Joint Crisis Plans reduce coercive treatment

Henderson, Claire; Flood, Chris; Morven, Leese; Thornicroft, Graham; Sutherby, Kim; Szmukler, George
January 2007
BMC Psychiatry;2007 Supplement 1, Vol. 7, Special section p1
Academic Journal
Background To investigate whether a form of advance agreement for people with severe mental illness can reduce the use of inpatient services and compulsory admission. Methods Design: Single blind randomized controlled trial. Setting: Eight community mental health teams in southern England. Participants: 160 people with psychotic or bipolar disorder who had had a hospital admission within the previous two years. Intervention: The joint crisis plan was formulated by the patient, care coordinator, psychiatrist, and project worker and contained contact information, details of mental and physical illnesses, treatments, indicators for relapse, and advance statements of preferences for care in the event of future relapse. Results Over 15 month follow up, use of the Mental Health Act was significantly reduced for the intervention group, 13% (10/80) of whom experienced compulsory admission or treatment compared with 27% (21/80) of the control group (risk ratio 0.48, 95% confidence interval 0.24 to 0.95, p = 0.028). The intervention group had fewer admissions (risk ratio 0.69, 0.45 to 1.04, P = 0.07). There was no evidence for differences in bed days (total number of days spent as an inpatient) (means 32 and 36, difference 4, -18 to 26, p = 0.15 for the whole sample; means 107 and 83, difference -24, -72 to 24, p = 0.39 for those admitted). Fewer episodes of violence (3/74 episodes versus 11/76, p = 0.046) and self harm (1/74 episodes versus 7/76, p = 0.063) occurred in the active intervention group. Conclusion This is the first structured clinical intervention that seems to reduce compulsory admission and treatment in mental health services. The reduction in overall admission was less. Joint crisis plans may also reduce violence to others and self-harm associated with relapse of mental illness but the mechanism requires further investigation.


Related Articles

  • Crisis intervention and acute psychiatry in Amsterdam: 20 years of change? A historical comparison of consultations in 1983 and 2004 - 2005. Dekker, Jack; van der Post, Louk; Visch, Irene; Schoevers, Robert // BMC Psychiatry;2007 Supplement 1, Vol. 7, Special section p1 

    Background To establish a picture of the changes in emergency psychiatry that have contributed to the sharp increase in the number of acute compulsory admissions in the Netherlands since 1992. Treatment in Amsterdam psychiatric clinics is in danger of being dominated by coercive treatment. These...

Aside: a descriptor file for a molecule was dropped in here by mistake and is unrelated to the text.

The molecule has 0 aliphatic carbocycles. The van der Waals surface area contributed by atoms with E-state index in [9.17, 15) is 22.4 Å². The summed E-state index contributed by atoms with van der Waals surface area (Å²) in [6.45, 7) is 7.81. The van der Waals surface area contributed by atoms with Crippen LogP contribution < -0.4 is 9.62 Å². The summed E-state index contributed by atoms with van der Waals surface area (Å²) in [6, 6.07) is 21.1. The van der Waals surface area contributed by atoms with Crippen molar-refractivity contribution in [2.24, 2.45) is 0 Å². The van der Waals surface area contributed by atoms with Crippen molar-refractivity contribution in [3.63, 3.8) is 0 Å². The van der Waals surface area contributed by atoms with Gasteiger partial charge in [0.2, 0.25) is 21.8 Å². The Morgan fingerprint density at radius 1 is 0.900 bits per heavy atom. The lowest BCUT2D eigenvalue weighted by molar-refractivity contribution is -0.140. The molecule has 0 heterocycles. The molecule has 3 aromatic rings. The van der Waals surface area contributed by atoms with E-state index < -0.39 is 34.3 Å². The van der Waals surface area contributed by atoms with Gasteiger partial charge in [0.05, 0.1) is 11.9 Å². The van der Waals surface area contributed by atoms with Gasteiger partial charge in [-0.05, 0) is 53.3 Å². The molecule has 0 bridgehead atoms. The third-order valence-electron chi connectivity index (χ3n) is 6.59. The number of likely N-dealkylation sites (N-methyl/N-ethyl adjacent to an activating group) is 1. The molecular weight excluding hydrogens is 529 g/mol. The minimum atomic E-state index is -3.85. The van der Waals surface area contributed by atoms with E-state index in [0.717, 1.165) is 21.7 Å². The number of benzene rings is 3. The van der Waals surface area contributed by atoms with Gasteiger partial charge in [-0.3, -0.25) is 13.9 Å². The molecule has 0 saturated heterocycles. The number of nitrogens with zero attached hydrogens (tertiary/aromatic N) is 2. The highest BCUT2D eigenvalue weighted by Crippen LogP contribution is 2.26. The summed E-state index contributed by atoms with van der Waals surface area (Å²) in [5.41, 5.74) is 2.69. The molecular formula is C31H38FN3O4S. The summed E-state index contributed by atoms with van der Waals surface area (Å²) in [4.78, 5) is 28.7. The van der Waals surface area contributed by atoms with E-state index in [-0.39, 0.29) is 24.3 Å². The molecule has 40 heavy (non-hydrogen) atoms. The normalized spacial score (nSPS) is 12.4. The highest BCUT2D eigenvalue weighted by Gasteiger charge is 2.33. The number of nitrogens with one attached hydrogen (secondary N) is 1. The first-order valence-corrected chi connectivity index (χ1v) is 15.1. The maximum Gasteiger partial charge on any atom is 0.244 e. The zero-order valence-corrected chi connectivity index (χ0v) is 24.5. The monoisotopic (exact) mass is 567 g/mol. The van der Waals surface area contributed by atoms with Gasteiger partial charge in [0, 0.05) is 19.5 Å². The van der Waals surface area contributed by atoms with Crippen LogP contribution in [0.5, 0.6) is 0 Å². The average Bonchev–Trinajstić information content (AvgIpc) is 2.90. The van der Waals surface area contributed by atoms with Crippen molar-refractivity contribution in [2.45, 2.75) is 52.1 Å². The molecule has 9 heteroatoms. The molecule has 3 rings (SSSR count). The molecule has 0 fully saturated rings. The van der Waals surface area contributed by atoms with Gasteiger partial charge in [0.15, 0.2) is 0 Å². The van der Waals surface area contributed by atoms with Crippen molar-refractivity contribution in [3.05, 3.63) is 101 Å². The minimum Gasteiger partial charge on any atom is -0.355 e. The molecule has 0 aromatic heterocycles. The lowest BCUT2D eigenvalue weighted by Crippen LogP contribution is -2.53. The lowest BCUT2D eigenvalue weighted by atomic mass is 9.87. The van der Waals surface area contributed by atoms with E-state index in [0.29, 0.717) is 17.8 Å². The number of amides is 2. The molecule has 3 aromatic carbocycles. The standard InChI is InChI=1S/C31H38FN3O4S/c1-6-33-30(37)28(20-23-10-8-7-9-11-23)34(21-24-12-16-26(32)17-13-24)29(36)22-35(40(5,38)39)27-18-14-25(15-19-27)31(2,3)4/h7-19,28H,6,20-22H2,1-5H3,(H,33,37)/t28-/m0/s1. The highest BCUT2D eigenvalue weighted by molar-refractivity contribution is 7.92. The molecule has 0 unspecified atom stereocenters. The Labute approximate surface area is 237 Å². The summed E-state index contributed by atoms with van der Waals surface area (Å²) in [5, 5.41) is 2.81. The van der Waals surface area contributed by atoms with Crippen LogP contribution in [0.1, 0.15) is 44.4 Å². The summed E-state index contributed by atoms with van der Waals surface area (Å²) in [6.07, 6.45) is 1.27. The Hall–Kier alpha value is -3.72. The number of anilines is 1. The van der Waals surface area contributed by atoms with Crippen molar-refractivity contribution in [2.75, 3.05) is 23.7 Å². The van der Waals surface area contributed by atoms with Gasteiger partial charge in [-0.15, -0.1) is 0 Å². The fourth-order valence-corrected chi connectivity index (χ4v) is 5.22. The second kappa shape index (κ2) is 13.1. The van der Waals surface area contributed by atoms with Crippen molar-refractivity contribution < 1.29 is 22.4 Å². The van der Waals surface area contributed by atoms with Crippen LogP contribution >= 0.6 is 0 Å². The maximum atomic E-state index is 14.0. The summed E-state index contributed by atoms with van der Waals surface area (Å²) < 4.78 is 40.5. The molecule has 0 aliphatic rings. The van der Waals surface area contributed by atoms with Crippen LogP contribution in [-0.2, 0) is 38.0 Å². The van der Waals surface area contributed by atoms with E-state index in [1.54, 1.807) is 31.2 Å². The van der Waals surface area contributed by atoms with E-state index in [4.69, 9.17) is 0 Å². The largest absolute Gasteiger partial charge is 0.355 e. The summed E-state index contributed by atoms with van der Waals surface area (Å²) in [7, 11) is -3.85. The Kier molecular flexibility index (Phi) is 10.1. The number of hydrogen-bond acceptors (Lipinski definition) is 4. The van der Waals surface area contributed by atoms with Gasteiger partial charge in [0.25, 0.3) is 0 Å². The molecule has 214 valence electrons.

• A prediction model for the incidence of civil detention for crisis patients with psychiatric illnesses; the Amsterdam study of acute psychiatry VII. Post, Louk; Peen, Jaap; Dekker, Jack // Social Psychiatry & Psychiatric Epidemiology;Feb2014, Vol. 49 Issue 2, p283 

    Objective: Given raised numbers of civil detentions in the Netherlands and other European countries, it is important to assess the patient risk profile with respect to the incidence of those far-reaching treatment decisions. The aim of the ASAP study is to develop a comprehensive prediction...

  • outside the box. Faulkner, Alison // Mental Health Today;Sep/Oct2014, p15 

    No abstract available.

  • Keeping calm and carrying on. Lester, Nicola // Mental Health Practice;Nov2011, Vol. 15 Issue 3, p9 

    In the article, the author discusses her experiences as a former community mental health team member in London, England. She claims that the job of crisis resolution teams in mental health is very unpredictable, which includes unscheduled visits to police stations and hospital emergency...

  • Network. Yiannoullou, Sarah // Mental Health Today;Sep/Oct2014, p21 

    No abstract available.

  • Someone to talk to. Scott, Paula // Mental Health Today;Sep/Oct2014, p28 

    No abstract available.

  • Street triage takes the heat out of mental health crises. Cole, Elaine // Mental Health Practice;Nov2014, Vol. 18 Issue 3, p8 

    The article discusses the Devon Partnership National Health Service (NHS) Trust street triage program that aims to prevent people with mental health problem detained in police custody. It states that the program has reduced the number of people detained under S136. It notes that the program uses...

  • In the spotlight. Beresford, Peter // Mental Health Today;Nov/Dec2014, p7 

    No abstract available.

  • Together we’re stronger. Farebrother, Thomas // Mental Health Today;Nov/Dec2014, p12 

    No abstract available.


Read the Article


Sorry, but this item is not currently available from your library.

Try another library?
Sign out of this library

Other Topics